Retrenching employees is no simple matter. The requirements are more stringent than where employees are dismissed for other reasons. A recent Labour Court case has indicated that in the case of large-scale retrenchments, there is even a greater burden on employers than previously thought.
There are two types of retrenchment, commonly referred to as small-scale and large-scale retrenchments. Different procedures apply and different consequences follow, depending on whether the retrenchment falls into the one or the other category. For example, the CCMA may be called upon to facilitate a large-scale retrenchment and employees may strike in opposition to the decision to retrench. These options are not available for small-scale retrenchments.
The procedures that govern large-scale processes are not very clearly worded. They provide for two situations: the first is where the CCMA is called upon by a consulting party (usually the employees or their trade union) to facilitate the consultation process; the second is where no intervention by the CCMA has been requested.
We know that where an employer embarks on a large-scale process and the CCMA has become involved in facilitating the process, a period of 60 days must have expired from the date the notice of the proposed retrenchment has been issued before a strike can take place, or employees be dismissed. In this case it is not necessary for either the employer or the employees (or their trade union) to make a further referral to the CCMA for conciliation if the employer wants to issue notices of dismissal, or the employees want to strike: the CCMA has already been involved and a further referral would be superfluous.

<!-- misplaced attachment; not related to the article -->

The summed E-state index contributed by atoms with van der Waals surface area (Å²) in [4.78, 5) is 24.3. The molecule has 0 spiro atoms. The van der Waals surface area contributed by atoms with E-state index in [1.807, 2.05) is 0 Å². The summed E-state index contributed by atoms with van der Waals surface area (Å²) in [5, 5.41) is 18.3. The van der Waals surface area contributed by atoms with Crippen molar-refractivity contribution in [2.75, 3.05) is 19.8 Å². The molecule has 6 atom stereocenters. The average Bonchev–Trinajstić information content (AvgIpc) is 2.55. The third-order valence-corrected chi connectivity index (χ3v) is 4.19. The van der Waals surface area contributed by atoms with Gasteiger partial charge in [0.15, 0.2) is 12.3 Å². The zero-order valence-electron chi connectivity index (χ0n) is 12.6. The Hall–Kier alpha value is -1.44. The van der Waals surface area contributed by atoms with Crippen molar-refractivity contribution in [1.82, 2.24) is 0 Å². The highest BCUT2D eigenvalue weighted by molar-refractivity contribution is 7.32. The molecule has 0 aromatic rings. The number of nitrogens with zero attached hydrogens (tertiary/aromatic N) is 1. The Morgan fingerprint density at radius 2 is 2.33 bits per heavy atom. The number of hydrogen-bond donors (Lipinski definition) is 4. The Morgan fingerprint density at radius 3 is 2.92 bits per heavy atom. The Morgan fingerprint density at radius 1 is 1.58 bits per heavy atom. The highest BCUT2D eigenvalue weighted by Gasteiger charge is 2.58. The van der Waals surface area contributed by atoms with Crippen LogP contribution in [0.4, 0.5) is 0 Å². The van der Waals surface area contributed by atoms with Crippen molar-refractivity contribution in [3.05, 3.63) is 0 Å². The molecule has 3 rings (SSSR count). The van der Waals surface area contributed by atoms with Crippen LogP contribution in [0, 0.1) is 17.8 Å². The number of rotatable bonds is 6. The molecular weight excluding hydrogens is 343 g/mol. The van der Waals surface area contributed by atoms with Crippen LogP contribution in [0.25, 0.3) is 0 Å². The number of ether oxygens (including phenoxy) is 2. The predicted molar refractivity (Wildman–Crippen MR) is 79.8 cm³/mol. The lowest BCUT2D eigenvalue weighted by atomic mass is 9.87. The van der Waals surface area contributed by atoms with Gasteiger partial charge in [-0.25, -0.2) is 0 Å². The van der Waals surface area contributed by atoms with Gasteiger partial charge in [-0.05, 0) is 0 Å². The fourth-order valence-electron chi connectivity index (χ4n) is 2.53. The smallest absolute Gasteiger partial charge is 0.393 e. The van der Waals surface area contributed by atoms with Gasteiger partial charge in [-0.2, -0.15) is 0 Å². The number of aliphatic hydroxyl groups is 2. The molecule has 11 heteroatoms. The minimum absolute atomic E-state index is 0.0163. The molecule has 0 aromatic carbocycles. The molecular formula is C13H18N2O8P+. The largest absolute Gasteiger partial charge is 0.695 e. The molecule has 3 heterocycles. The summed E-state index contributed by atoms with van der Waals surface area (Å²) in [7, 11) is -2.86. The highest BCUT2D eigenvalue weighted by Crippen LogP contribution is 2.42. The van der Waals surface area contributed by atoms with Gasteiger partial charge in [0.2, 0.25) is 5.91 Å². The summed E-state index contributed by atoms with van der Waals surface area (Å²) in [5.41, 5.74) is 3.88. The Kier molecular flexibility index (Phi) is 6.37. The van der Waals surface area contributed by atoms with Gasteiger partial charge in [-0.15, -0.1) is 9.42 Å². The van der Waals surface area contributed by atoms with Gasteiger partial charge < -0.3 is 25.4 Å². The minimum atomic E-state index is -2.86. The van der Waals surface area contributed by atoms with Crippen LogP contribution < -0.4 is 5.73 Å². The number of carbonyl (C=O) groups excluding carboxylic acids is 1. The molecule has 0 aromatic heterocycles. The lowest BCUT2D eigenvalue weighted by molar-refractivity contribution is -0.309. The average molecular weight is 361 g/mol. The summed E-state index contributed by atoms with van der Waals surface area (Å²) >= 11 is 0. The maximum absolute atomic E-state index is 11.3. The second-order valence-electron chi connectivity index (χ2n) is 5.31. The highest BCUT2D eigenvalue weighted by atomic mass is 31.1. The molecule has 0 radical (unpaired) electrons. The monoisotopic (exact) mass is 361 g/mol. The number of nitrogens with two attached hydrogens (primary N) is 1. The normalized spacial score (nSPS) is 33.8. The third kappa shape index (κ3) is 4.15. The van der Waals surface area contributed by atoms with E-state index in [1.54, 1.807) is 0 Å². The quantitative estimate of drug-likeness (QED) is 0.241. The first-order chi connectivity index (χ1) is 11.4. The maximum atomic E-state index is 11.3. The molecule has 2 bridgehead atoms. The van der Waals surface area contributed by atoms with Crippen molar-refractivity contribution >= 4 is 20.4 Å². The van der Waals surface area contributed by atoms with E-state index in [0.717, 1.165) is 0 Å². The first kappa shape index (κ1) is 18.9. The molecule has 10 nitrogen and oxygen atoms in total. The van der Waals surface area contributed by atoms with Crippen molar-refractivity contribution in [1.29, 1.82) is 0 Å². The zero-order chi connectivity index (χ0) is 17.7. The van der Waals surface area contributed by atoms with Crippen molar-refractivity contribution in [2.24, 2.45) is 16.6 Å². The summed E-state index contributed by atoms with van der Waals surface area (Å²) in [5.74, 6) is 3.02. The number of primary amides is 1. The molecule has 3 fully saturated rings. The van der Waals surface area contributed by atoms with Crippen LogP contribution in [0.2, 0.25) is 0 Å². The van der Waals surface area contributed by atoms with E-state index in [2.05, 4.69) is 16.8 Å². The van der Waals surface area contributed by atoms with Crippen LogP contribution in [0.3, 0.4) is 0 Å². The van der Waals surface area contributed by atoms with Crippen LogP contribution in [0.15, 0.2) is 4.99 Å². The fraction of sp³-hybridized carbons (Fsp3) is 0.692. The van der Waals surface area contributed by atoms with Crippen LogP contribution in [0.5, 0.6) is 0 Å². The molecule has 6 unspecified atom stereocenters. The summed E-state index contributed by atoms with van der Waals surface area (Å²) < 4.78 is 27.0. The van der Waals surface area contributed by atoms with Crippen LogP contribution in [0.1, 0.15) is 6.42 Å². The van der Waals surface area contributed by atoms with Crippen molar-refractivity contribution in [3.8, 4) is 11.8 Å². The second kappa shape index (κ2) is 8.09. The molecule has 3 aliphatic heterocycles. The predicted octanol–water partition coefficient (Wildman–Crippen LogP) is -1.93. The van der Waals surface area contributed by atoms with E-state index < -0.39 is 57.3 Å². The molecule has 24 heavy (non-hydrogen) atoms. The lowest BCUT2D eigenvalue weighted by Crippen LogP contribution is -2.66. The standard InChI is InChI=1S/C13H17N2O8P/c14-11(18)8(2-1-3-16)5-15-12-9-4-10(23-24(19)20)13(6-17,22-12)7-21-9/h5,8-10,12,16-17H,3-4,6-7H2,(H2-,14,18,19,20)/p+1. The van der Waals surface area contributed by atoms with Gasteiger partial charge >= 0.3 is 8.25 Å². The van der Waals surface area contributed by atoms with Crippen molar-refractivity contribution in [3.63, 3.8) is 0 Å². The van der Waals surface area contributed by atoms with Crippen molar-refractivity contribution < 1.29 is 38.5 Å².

But what is the situation if the CCMA has not been called upon by either the employer or employees to facilitate a large-scale retrenchment? Do the employees (or their union on their behalf) have to refer a dispute to the CCMA for conciliation before they can strike? In Leoni Wiring Systems v NUMSA the court answered this question in the affirmative. Because the CCMA was not involved in the dispute, a referral to conciliation is required. Failure to refer a dispute will render any subsequent strike over the retrenchments unprotected. This aspect of the decision seems uncontroversial.
However, the court went further by saying that if the employees or union do not refer the dispute for conciliation the employer cannot simply give notice of termination of employment. If there was a dispute in existence about any aspect of the retrenchment at the conclusion of the consultation process, it is essential that the dispute first be referred for conciliation. A certificate of non-resolution must then be issued or a period of 30 days must have expired from the date of referral to the CCMA (whichever occurs first), before the employer may give notice of termination of employment. This means that if the employees or union have not referred the dispute for conciliation, the employer itself must do so.
The case therefore makes it imperative in these circumstances for employers to determine whether their employees are unhappy about any of the substantive aspects of the retrenchment before they issue notices of dismissal. This can be done, e.g., by asking the affected employees to indicate by a certain date whether there are any issues that they regard as being in dispute. If there is no dispute, the employer may issue notices of dismissal after completion of the process without the need for a referral to the CCMA and without having to wait for any time periods to expire. If, however, an aspect remains in dispute, the employer should first refer a dispute to the CCMA. Failure to do so will render the notices of termination invalid.
Barney Jordaan of Maserumule Employment Consultancy (Pty) Ltd for www.labourwise.co.za